sewage treatment and waste management systems, as well as household water
GENERAL OPERATING - The ERI currently operates by volunteer
effort and is sustained by personal funds and individual contributions. Covering
the expenses for transportation, rent, phones, internet, office supplies and
equipment is a constant challenge. With sufficient funding, the ERI hopes
to be able to hire Ecuadorian staff, expand its website, print quality publications,
and open a prominent office location and information center.
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CURRENT ACTION CAMPAIGNS
NAPO RIVER FESTIVAL - This is a unique intercultural
event to celebrate the Napo Watershed and its Importance to Everyone. Due
to the loss and deterioration of natural attractions in the Napo Watershed
in the past year, the 10th Annual Napo River Festival has been CANCELLED.
The ERI urges you to write to UNESCO and demand the highest standards of natural
resource management in the Sumaco Biosphere Reserve. We are prioritizing our
resources to address these problems.
HYDROPOWER REFORM - We are working to protect the interests
of recreational users with the proposed hydro development projects affecting
the Topo, Jondachi, Pucuno, Toachi & Quijos Rivers. We are lobbying for
the application of modern environmental flow standards based on natural flow
conditions and exposing the as well as designing hydro projects based on "median
flow" parameters, which do not accurately represent the actual conditions.
INSTREAM GRAVEL MINING - The ERI is working with the
Ecuadorian government to develop guidelines and policies to adequately control
instream gravel mining.
RECREATIONAL USE INVENTORY - We are developing a database
of flow requirements for recreational river use in Ecuador based on comparative
flow studies for watershed management planning.
COMMUNITY-BASED WATER QUALITY MONITORING - We are working
with the Aquatic Ecology Lab of the University of San Francisco in Quito
to develop baseline evaluations of water quality and ecological funcionality
of the rivers and streams in the Upper Napo Watershed. We are working with
local high school groups to gather precipitaion data, monitor dissolved oxygen,
temperature, pH, conductivity, turbidity levels, and survey macro-invertebrate
populations. The ERI is currently working to establish affiliations with other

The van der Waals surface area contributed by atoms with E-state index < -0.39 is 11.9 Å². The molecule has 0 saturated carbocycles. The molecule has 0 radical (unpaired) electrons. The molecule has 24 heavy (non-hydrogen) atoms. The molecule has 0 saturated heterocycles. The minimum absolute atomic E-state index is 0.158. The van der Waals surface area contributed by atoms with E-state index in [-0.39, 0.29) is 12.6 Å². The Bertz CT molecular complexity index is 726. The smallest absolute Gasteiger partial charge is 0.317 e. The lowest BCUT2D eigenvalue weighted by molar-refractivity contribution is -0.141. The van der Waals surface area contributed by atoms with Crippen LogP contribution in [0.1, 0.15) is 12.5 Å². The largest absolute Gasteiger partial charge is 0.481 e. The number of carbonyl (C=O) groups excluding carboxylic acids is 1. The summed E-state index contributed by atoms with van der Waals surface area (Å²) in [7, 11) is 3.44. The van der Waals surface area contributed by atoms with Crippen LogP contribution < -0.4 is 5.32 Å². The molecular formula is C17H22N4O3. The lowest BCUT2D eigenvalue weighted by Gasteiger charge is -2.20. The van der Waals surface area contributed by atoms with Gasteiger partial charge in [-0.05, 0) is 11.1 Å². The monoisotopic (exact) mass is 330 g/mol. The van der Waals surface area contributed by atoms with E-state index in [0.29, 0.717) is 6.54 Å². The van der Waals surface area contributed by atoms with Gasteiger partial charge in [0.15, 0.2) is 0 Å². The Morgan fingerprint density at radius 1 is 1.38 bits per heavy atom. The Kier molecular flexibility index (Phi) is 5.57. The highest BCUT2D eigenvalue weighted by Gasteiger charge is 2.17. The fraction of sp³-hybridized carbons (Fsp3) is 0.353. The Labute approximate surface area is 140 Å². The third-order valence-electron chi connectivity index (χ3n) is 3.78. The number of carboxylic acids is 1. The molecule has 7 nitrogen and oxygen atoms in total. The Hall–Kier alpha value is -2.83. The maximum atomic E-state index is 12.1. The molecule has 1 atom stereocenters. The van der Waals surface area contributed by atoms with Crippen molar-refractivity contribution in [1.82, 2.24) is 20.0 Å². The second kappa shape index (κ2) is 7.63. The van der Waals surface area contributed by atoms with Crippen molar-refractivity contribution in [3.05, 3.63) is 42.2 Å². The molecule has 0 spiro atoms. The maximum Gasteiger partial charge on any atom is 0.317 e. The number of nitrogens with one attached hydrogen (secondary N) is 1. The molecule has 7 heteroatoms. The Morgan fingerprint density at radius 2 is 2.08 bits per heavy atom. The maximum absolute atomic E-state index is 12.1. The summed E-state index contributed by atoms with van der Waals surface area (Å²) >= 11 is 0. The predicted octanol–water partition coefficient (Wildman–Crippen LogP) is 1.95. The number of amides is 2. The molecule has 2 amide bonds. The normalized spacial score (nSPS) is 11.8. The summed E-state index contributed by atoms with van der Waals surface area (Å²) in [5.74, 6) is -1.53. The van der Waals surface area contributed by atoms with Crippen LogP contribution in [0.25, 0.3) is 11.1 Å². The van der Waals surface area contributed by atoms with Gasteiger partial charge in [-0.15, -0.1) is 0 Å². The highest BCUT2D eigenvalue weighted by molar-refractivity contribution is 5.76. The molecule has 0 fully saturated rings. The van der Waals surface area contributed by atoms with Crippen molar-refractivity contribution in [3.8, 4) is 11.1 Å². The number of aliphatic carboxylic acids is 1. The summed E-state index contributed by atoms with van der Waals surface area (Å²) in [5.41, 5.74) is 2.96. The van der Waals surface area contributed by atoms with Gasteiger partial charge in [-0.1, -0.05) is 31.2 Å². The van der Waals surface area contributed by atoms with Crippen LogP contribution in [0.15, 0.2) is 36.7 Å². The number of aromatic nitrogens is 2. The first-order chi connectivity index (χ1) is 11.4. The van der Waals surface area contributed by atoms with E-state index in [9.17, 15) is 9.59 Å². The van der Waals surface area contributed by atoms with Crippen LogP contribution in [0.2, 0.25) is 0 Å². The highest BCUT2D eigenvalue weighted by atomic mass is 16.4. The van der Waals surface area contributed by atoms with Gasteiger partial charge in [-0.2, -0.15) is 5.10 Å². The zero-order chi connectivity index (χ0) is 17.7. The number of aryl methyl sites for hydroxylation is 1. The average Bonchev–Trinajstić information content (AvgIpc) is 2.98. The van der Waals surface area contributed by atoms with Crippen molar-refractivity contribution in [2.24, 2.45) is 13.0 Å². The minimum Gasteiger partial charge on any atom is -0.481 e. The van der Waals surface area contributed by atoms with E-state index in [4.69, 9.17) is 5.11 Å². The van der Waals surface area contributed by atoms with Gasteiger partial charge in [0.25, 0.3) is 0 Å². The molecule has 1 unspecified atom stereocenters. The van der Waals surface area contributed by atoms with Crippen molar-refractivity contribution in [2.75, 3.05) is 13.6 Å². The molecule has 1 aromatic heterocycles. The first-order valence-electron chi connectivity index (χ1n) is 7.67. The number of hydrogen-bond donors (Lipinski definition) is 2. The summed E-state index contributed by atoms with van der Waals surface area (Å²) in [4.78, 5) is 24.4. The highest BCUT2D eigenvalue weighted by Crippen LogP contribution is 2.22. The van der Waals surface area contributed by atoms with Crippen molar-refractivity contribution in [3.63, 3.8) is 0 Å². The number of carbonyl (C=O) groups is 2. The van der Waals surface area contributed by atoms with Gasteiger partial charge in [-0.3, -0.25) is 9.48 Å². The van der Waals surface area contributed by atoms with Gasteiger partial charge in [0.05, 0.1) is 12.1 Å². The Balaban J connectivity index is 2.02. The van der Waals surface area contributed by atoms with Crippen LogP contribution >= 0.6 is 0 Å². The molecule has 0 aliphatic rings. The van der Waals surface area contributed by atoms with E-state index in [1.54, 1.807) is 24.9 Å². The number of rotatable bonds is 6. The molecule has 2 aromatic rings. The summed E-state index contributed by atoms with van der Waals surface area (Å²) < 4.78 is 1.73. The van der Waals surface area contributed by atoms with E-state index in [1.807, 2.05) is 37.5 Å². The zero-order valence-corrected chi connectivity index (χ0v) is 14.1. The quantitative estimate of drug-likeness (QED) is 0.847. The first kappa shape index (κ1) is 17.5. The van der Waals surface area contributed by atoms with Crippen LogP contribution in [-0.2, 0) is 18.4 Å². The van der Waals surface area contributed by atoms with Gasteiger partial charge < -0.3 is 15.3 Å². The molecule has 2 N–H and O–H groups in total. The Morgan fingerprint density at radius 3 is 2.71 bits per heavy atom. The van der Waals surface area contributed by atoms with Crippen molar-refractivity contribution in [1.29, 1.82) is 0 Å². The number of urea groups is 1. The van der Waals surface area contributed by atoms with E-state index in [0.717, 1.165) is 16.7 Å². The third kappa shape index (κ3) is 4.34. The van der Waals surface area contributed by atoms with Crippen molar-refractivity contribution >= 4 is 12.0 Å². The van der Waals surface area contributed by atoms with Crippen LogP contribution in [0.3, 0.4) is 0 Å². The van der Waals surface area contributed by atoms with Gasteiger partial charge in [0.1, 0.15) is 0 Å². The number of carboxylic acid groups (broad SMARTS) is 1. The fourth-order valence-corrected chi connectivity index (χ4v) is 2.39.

partners to expand the scope and depth of the program.
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In the past few years, the Ecuadorian Rivers Institute has established
a presence as the leading river conservation organization in Ecuador and has
proven itself as an effective actor in watershed management issues. Here are
some of the key accomplishments that the ERI has made:
* Successful legal opposition to the hydro electric project
on the Topo River which provides exclusive riparian habitat for several endemic
plant species, including the critically threatened aquatic plant Myriocolea
irrorata, as well as river otters, torrent ducks, and Andean Cock-of-the-Rocks.
The Topo River is part of an ecological corridor which was designated a "Gift
to the Earth" by the WWF in 2002 for its outstanding biodiversity. The hydro
project is criticized for de-watering a significant part of the Topo River
which would negatively effect the fragile ecosystem and recreational use of
the river; it would not provide meaningful benefits for the local population;
and offers questionable financial returns; all of which indicate that the
negative impacts the project would create are greater than the benefits it
* The ERI purchased equipment and supplies for a community-based
water quality monitoring program in the Napo watershed to provide baseline
water quality data and increase awareness of stream degradation. The program,
which is based on the Adopt-A-Stream curriculum works with local high school
groups and university students.
* In August 2006, an agreement was signed with the watershed
management division of the Ecuadorian government to develop guidelines for
a recreational use inventory as an effort to include recreational use in watershed
* The ERI led a delegation of leaders of local watershed groups
formed in the 2006 from the Napo Watershed to the National Watershed Conference
in July 2006, and outlined and proposed a real-time hydrologic monitoring
network for the country utilizing satellite telemetry gaging stations.
* The ERI organized the 9th Annual Napo River Festival held
near Tena January 16-18, 2009, to celebrate the Napo watershed and its importance
to everyone. Over 3000 people attended over the weekend, the event received
extensive media coverage. The event has gained recognition as an official